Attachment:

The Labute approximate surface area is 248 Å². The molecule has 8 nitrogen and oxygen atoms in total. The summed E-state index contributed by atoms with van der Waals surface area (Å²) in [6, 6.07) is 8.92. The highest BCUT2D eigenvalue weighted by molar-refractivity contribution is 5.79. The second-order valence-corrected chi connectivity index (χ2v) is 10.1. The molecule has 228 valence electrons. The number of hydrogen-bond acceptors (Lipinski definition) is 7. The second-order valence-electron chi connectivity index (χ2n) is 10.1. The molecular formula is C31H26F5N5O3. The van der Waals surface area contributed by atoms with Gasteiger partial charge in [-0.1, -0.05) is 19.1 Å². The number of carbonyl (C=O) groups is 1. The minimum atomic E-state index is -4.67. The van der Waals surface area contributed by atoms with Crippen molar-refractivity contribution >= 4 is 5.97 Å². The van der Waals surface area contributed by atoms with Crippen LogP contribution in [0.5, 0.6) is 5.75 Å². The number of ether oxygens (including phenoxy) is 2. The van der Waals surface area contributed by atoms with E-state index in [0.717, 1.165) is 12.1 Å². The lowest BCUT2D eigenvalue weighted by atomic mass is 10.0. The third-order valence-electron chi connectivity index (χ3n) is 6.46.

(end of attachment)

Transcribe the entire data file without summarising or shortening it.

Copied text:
The Labute approximate surface area is 248 Å². The molecule has 8 nitrogen and oxygen atoms in total. The summed E-state index contributed by atoms with van der Waals surface area (Å²) in [6, 6.07) is 8.92. The highest BCUT2D eigenvalue weighted by molar-refractivity contribution is 5.79. The second-order valence-corrected chi connectivity index (χ2v) is 10.1. The molecule has 228 valence electrons. The number of hydrogen-bond acceptors (Lipinski definition) is 7. The second-order valence-electron chi connectivity index (χ2n) is 10.1. The molecular formula is C31H26F5N5O3. The van der Waals surface area contributed by atoms with Gasteiger partial charge in [-0.1, -0.05) is 19.1 Å². The number of carbonyl (C=O) groups is 1. The minimum atomic E-state index is -4.67. The van der Waals surface area contributed by atoms with Crippen molar-refractivity contribution >= 4 is 5.97 Å². The van der Waals surface area contributed by atoms with Crippen LogP contribution in [0.5, 0.6) is 5.75 Å². The number of ether oxygens (including phenoxy) is 2. The van der Waals surface area contributed by atoms with E-state index in [0.717, 1.165) is 12.1 Å². The lowest BCUT2D eigenvalue weighted by atomic mass is 10.0. The third-order valence-electron chi connectivity index (χ3n) is 6.46.